Desert Erosion, A Modern Libyan Landscape
Astronaut photograph ISS017-E-13789 was acquired on August 19, 2008, with a Nikon D2Xs digital camera fitted with a 400 mm lens, and is provided by the ISS Crew Earth Observations experiment and Image Science & Analysis Laboratory, Johnson Space Center. The image was taken by the Expedition 17 crew. The image in this article has been cropped and enhanced to improve contrast. Lens artifacts have been removed. The International Space Station Program supports the laboratory to help astronauts take pictures of Earth that will be of the greatest value to scientists and the public, and to make those images freely available on the Internet. Additional images taken by astronauts and cosmonauts can be viewed at the NASA/JSC Gateway to Astronaut Photography of Earth. Caption by M. Justin Wilkinson, NASA-JSC.
This detailed astronaut photograph shows the classic patterns of an eroded desert landscape, about 300 kilometers (190 miles) south of Libya’s Mediterranean coast. Widespread indented patterns are low escarpments and stream terraces generated by stream erosion—on those few occasions in any decade when enough rain falls for streams to flow. The only areas where sediment is being deposited are the streambeds, which appear in this image as sinuous zones with a distinct component of black minerals. These minerals give the streambeds a darker color than adjacent low escarpments (image top left and lower left). The sediment comes from a volcanic landscape immediately upstream to the west.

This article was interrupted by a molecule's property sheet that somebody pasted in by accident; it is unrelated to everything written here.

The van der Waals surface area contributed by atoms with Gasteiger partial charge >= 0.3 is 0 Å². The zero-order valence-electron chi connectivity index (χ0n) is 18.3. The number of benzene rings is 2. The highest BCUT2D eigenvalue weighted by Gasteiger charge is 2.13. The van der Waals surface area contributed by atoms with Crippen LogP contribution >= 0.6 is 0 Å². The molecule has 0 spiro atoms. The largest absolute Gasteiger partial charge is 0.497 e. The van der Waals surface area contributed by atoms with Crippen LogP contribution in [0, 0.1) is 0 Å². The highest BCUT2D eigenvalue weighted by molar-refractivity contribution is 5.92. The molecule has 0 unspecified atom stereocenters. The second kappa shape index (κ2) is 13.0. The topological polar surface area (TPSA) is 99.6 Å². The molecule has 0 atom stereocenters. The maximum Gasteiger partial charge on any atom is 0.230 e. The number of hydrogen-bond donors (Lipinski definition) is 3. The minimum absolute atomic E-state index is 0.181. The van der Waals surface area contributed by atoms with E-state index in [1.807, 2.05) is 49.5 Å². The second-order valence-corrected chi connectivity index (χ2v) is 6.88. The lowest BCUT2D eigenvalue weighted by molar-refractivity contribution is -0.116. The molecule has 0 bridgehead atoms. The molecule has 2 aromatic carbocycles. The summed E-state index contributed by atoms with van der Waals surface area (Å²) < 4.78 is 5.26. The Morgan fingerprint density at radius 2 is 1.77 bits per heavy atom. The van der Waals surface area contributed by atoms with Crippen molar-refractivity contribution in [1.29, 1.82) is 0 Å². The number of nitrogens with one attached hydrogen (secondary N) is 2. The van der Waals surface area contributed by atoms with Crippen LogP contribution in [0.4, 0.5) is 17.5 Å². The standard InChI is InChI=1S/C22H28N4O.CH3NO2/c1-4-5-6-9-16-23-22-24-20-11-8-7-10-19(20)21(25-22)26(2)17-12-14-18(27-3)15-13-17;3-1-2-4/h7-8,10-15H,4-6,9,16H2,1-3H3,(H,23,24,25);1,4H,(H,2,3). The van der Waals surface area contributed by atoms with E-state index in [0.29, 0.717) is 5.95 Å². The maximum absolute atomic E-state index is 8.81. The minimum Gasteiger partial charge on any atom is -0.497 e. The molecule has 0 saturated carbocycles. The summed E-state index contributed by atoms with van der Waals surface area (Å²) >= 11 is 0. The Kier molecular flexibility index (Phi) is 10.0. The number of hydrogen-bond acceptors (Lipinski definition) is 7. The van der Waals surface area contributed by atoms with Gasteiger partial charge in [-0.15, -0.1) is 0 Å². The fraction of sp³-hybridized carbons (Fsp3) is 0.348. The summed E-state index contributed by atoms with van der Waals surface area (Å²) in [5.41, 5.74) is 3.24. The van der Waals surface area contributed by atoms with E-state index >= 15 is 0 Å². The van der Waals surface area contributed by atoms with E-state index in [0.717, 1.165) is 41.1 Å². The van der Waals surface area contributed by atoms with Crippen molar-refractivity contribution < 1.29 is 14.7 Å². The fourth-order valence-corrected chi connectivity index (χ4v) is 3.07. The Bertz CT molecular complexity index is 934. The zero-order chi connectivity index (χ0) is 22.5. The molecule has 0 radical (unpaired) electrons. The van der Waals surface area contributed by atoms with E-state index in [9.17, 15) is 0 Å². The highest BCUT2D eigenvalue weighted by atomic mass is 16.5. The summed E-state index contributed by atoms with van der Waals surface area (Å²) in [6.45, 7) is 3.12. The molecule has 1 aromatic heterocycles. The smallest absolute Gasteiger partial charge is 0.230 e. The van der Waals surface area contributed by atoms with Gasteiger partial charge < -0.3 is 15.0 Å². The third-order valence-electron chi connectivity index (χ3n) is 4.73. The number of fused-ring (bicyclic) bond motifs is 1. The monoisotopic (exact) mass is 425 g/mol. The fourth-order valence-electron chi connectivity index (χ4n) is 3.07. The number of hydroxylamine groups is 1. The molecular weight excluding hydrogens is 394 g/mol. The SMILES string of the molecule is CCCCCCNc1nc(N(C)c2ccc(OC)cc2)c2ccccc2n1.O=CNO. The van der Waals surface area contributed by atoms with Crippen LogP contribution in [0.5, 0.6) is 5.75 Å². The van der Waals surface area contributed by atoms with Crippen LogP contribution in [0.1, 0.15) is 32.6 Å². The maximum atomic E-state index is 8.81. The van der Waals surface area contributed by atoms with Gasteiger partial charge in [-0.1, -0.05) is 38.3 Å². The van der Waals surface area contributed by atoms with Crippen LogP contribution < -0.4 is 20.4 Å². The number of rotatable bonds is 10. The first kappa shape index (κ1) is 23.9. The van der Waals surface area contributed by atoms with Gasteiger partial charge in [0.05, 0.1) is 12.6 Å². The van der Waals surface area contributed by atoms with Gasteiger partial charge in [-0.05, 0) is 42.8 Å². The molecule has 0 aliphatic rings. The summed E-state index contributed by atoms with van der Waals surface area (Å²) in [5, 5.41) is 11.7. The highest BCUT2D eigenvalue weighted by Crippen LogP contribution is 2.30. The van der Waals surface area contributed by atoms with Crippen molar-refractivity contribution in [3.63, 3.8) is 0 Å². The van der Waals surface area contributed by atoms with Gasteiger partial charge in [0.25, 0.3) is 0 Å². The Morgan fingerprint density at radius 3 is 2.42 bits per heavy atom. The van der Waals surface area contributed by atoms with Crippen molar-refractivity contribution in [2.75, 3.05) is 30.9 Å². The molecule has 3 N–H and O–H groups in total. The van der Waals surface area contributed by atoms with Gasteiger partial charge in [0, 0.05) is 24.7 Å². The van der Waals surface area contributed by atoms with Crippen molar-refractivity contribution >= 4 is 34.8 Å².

Other stream-generated features are several relict stream banks (indicated by ovals); one area even preserves both (parallel) banks of the original stream (far right oval). The ancient stream banks were cemented by minerals such as calcium carbonate and gypsum, introduced by the streams when they were active, probably during wetter climates in the past 2 million years. Relict stream courses show prior positions of streams, and help tell the region’s paleoclimate story. They also provide Earth analogs for similar features on Mars.
The lack of vegetation is the first indication of the great aridity of the region, but sand dunes also appear as sinuous lines oriented perpendicular to the dominant northeasterly wind direction (transverse dunes). If the dominant wind direction remains the same, these transverse dunes would be expected to move further to the southwest over time (towards the top left). Some of the dunes cross the river courses, showing how seldom the rivers flow.
This image originally appeared on the Earth Observatory. Click here to view the full, original record.